So I finally got around to this review. It has been a long time coming, and I apologize in advance if you expected more. If you need nitty-gritty specifications, there are already a ton of nice reviews out there (some of them are listed on my camera body comparison page). These are mostly my personal impressions of the camera after upgrading from a 350D (Digital Rebel XT).
As you probably know, I bought a refurbished 20D from eBay for $640 and added a $55 SquareTrade warranty to it. I'll provide a color-coded list with illustrations (green means something good about the 20D, red means something bad):
- User Interface. I can't tell you how much it helps to have the thumbwheel on the back of the 20D. It makes everything more efficient, from manual mode to setting ISO. The best part is menu navigation: now I can zoom through the menu with a flick of my thumb. Even the little buttons seem to have a better feel. When I picked up the 350D recently the buttons seemed really cheap.
- Improved Shutter. The faster (and supposedly more reliable) shutter is a big reason to upgrade, and I noticed it immediately. Not only is there less black-out time, but there is less shutter lag. My first few shots I had a distinct feeling of "Whoa, it's already done?". The improved shutter also allows a 1/8000 sec shutter speed and a 1/250 sec sync speed, relatively minor increases, but they'll help in extreme situations. The side effect is a very loud (but reassuring) sound.
- Improved Viewfinder. This is another must have aspect of the 20D. The 20D viewfinder is definitely larger and brighter than the 350D. It also seems to be less finicky about viewing angle (if my eye isn't perfectly centered on the 350D I start seeing shadows creep in). Since I spend so much time looking through the thing, I'm very excited that I'll have a clearer, larger view. The improved focusing screen actually seems to make a difference too.
- Glitchy Autofocus. The jury is still out on this, but I think the autofocus on my 20D is pretty crappy. It seems like I have more trouble getting it to focus, which is surprising since that it one of the big advantages of the 20D over the 350D. Currently, I'd say the 350D does a better job of focusing than my 20D. Specifically, thin objects have given me a ton of trouble with hunting and just generally missing focus, even when the focus area is right on it. I'm planning on giving the focus system a thorough test in the near future and reporting the results here (and sending the camera to Canon for repairs if necessary). From what I have read, it is very common for 20Ds to have autofocus problems.
- Size and Handling. Although the 20D is larger and heavier, it is much more comfortable in my hand. I picked up the 350D the other day to take the pictures that accompany this review and got an instant hand cramp. While the 20D seemed tiny in it's box, it felt like a monster when I picked it up since I was used to the 350D. Either way, I really enjoy the way it feels in my hands (FYI, I'm 5'9", 175 lbs with average build).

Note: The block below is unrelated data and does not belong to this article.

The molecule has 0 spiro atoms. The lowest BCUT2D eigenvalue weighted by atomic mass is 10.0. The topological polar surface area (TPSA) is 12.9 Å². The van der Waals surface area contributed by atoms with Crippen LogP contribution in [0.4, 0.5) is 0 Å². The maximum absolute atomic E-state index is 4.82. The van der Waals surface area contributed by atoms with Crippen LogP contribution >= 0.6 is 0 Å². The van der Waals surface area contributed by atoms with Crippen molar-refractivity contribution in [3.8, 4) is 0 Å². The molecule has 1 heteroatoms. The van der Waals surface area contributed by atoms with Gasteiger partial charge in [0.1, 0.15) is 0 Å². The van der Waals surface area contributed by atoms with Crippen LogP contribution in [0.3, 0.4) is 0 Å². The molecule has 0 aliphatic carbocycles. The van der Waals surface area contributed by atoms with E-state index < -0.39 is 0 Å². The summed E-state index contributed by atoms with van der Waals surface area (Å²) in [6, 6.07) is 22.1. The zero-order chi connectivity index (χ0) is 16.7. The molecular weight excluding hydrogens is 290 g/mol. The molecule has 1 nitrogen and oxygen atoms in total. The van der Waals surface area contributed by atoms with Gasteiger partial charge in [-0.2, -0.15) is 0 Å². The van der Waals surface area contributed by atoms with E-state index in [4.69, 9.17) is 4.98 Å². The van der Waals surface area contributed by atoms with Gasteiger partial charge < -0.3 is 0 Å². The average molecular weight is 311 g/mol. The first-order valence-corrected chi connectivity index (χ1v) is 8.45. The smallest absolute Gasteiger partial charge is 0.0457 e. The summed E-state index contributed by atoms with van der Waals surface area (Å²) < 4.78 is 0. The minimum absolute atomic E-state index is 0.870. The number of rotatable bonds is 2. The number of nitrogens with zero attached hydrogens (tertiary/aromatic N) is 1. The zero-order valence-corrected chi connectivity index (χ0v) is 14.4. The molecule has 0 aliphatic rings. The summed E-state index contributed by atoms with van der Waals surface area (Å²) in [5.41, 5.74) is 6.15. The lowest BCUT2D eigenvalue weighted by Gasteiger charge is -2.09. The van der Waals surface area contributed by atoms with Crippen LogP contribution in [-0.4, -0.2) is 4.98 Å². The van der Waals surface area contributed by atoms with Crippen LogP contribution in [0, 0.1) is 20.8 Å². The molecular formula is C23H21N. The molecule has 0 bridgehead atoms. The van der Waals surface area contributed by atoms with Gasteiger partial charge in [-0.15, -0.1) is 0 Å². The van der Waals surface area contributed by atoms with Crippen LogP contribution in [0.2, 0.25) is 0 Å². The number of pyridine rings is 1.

- Sensor. The sensor is, in my estimation, no better (or worse) than the 350D. Not that I expected anything, but when you pay this much more for a camera, you hope for a slight improvement. Overall, I've gotten good images with it, although I feel like long exposures (>10 seconds) are worse than the 20D.
- Incompatibility with 350D accessories. While I understand the motivation, it annoys me that I have to buy new batteries and a new remote release for the 20D. At least it has a PC jack though. But I still miss the 3.5mm shutter release jack that let me make my own remote releases.
- 5 FPS. A big selling point of the 20D is the increased continuous shooting speed of 5 FPS instead of 3 FPS. And boy do you notice. The downside is you'll fill your buffer in a little over a second if you shoot RAW (something that is alleviated in the 30D). And I wouldn't mind a 3 FPS option, but I really do like this feature. It makes you feel so powerful to shoot a fast string of photos (even if they are all almost identical). Once I get a chance to shoot some sports, I'll be able to give a better report.
- Durability. While the magnesium panels probably don't improve the strength of the camera as much as they claim, the 20D definitely feels like a more solid camera. In particular, the CF door on the 350D always felt cheap and moved around a little bit underneath my palm. The 20D has none of that.
- Status LCD on the top instead of the back. I had no idea how much this would bug me, but I find the top LCD very annoying. After all, I'm usually looking at the back of the camera anyway (to look through the viewfinder) and so I really have to move away from the viewfinder and shift my head to set the ISO, auto focus, etc. Even worse, if I have it on a tall tripod, I can't see the status at all. Very annoying.
- On/Off button location. This is a minor gripe, but I really liked the location of the XT power switch. Since it was right under my right thumb, I could pop it on and get it into place in a split second. The 20D location is a lot less convenient, but with auto-shutoff, I guess I shouldn't stress too much.
And, just to prove it is really a refurb, here's the box.